Chris Reinertson, director of missions for the Twin Cities Baptist Association in Bloomington, Minn., said local pastors are leading their congregations in prayer and discussing ways to respond. Reinertson pastors Bloomington, Minn., Southside.

“It’s so fresh,” Reinertson said, “and of course, we want to help people connect with Christ, and that deals with all of the situation at hand… Don’t ever think I’m saying this is a fresh racial issue. I’m saying this African American man, George Floyd, being arrested and then the white police officer putting his knee right on his neck—that specific incident. I’m not talking, ‘Oh, this is the first incidence of racism.'”

Ausberry, who is pastor of Fairfax, Va., Antioch, pointed out the sanctity of human life.

“Ultimately, the lack of respect for the dignity and sacredness of all human life is sin,” he said. “If we hold that all human life is sacred, then why is it that black and brown lives are ended way before their time? The facts speak for themselves. There is a striking racial problem in America.”

SBC President J.D. Greear noted several black Americans who have died tragically in 2020, including Ahmaud Arbery, who was pursued and killed by two armed civilians as he jogged on a neighborhood street, and Breonna Taylor, who was killed in her own bed by police who had entered her home in the middle of the night while searching for someone else.

“#ahmaudarbery, #breonnataylor, #georgefloyd—Hashtags that represent people made in God’s image—souls tragically lost,” Greear tweeted. “These tragedies move us to lament ongoing racial tension and the severe and lasting damage racism has caused in our country.”

In a subsequent tweet, Greear added:

“If we want to join in the Gospel movement against racism and toward equality, our struggle must continue well after these hashtags fade. Lord, help us search our own hearts and commit to bear one another’s burden.”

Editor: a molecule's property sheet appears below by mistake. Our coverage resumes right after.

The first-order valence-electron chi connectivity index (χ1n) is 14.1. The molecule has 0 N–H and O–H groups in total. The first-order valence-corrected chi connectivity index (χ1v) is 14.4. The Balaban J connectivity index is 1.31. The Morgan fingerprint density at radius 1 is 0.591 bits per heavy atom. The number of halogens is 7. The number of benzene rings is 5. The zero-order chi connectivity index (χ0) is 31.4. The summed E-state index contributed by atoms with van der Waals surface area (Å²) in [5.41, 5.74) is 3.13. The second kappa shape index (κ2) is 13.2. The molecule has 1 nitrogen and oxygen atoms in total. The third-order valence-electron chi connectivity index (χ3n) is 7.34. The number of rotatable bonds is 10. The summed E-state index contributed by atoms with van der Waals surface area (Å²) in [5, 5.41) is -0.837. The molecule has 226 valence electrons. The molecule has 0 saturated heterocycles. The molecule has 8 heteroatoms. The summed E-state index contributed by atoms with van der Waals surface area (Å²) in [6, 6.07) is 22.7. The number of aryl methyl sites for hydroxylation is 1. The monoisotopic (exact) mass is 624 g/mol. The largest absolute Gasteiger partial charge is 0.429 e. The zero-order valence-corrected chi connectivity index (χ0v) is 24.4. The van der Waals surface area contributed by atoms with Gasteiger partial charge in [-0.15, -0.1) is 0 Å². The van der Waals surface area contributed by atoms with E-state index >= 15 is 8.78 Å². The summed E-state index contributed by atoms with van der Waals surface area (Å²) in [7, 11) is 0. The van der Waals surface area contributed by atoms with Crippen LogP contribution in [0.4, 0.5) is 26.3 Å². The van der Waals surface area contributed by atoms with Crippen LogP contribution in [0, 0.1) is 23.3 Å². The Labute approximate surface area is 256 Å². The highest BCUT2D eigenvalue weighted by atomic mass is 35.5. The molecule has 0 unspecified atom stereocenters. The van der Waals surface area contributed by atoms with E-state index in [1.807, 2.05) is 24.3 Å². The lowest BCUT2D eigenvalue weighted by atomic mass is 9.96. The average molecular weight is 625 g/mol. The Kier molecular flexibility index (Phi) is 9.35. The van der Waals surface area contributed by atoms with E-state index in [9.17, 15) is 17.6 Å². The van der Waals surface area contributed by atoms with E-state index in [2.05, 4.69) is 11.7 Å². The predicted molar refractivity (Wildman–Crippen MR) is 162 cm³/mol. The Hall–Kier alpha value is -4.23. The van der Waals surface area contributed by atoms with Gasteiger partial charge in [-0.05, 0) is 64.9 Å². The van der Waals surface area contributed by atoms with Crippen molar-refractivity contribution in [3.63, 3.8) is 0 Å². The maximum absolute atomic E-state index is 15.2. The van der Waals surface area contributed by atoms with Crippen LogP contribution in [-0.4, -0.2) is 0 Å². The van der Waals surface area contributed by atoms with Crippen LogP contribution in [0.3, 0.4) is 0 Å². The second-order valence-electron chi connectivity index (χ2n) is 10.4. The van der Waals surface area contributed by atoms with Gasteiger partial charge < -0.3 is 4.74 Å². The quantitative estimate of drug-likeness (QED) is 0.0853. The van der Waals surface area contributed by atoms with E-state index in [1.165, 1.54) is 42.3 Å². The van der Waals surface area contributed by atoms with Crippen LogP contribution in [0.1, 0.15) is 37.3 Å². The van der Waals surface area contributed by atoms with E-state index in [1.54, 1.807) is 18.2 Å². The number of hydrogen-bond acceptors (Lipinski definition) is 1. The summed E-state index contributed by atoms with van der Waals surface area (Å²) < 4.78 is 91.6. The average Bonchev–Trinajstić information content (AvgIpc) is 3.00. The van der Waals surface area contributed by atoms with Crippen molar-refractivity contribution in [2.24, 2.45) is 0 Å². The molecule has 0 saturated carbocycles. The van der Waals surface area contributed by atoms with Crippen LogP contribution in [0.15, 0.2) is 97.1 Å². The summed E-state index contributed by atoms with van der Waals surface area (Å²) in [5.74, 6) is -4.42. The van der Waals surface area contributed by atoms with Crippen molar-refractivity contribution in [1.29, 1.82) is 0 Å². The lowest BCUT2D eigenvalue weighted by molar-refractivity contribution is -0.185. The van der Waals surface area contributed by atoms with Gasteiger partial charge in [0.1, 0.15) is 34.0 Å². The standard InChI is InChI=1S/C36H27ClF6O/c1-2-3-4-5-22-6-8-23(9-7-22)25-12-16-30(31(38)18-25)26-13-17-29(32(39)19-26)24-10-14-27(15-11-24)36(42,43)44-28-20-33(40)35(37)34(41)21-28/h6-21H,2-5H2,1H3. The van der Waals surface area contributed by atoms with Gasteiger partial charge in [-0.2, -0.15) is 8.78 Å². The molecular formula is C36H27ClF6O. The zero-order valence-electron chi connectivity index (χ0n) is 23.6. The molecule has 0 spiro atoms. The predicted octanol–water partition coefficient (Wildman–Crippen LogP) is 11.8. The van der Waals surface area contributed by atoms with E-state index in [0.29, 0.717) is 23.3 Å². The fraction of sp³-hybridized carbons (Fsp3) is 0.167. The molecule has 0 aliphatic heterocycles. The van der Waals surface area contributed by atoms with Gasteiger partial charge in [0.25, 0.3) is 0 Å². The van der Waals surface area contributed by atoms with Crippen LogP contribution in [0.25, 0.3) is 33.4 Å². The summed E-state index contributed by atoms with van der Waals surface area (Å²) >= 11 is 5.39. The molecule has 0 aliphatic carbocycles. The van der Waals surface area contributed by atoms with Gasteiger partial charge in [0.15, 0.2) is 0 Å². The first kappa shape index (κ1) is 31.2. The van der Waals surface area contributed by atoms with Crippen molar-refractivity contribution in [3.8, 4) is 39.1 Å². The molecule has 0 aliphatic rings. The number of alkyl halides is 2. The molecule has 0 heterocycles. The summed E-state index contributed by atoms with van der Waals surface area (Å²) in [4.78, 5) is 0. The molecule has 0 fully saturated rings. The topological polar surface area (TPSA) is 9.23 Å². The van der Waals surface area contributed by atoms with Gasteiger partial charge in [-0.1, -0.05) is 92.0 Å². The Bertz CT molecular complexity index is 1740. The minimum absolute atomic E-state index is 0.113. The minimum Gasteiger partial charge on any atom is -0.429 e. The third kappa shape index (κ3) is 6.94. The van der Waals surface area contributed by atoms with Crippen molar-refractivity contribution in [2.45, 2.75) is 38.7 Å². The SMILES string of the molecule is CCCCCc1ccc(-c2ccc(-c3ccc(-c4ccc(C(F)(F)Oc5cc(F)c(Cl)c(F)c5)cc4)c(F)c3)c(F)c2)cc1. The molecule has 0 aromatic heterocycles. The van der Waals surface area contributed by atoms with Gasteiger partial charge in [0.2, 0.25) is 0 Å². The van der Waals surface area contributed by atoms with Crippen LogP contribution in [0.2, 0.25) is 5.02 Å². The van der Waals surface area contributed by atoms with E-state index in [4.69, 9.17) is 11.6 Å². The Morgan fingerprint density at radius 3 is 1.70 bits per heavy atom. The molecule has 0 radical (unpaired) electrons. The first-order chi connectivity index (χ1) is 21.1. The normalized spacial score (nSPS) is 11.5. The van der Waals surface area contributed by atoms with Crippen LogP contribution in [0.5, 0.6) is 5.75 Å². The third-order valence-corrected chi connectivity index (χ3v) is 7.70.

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SBC leaders commend CDC guidelines to churches Wed, 27 May 2020 21:31:48 +0000 WASHINGTON (BP)—Southern Baptist leaders commended to churches the new federal guidelines for restoring in-person worship gatherings during the coronavirus (COVID-19) pandemic, even as efforts to resolve conflicts between state governments and faith communities continue.

The Centers for Disease Control and Prevention (CDC) issued interim guidelines May 22 that reminded state and local officials to take the First Amendment right of religious liberty into account when they institute reopening policies. No church or other religious group should be called on to enact “mitigation strategies” stricter than those requested of “similarly situated entities or activities,” the CDC said.

Russell Moore, president of the Ethics & Religious Liberty Commission (ERLC), said the guidance “seems reasonable and helpful.”

“The tone is, appropriately, not a directive to churches but counsel based on the medical data,” Moore said in a news release. “The CDC guidance is not a blueprint, but it is a prompt to help leaders as they think through what questions to ask.””

Ronnie Floyd, president and CEO of the SBC Executive Committee, said the government should “trust the churches” as it does businesses and other entities, but urged pastors to carefully consider the CDC guidance in determining how to safely reopen their churches.

“Just as the government is trusting others to reopen businesses, sports and entertainment experiences, the government also needs to trust the churches who have been providing care and love for their communities during this crisis,” Floyd said in written comments. “Pastors and churches should understand the CDC guidelines, work within their local contexts and take necessary actions to reopen their facilities in a safe and responsible manner.

“Also in this regathering process, each community of faith will need to operate weekly in a very agile manner to make any needed adjustments.”

In developments after the CDC guidelines were released:

—Minnesota Gov. Tim Walz issued an executive order May 23 permitting worship services to resume May 27 at 25 percent capacity if religious groups abide by social distancing and other public health instructions. Walz’s order came after some church groups said their congregations would begin meeting without his permission.

—A Southern California church has asked the U.S. Supreme Court, in an emergency appeal, for relief from Gov. Gavin Newsom’s order so that it can resume corporate worship.

The CDC released its guidelines the same afternoon President Trump identified religious bodies as “essential” and called on governors “to allow our churches and places of worship to open right now,” according to The Washington Post. Trump threatened to “override” them if they did not do so, according to the newspaper.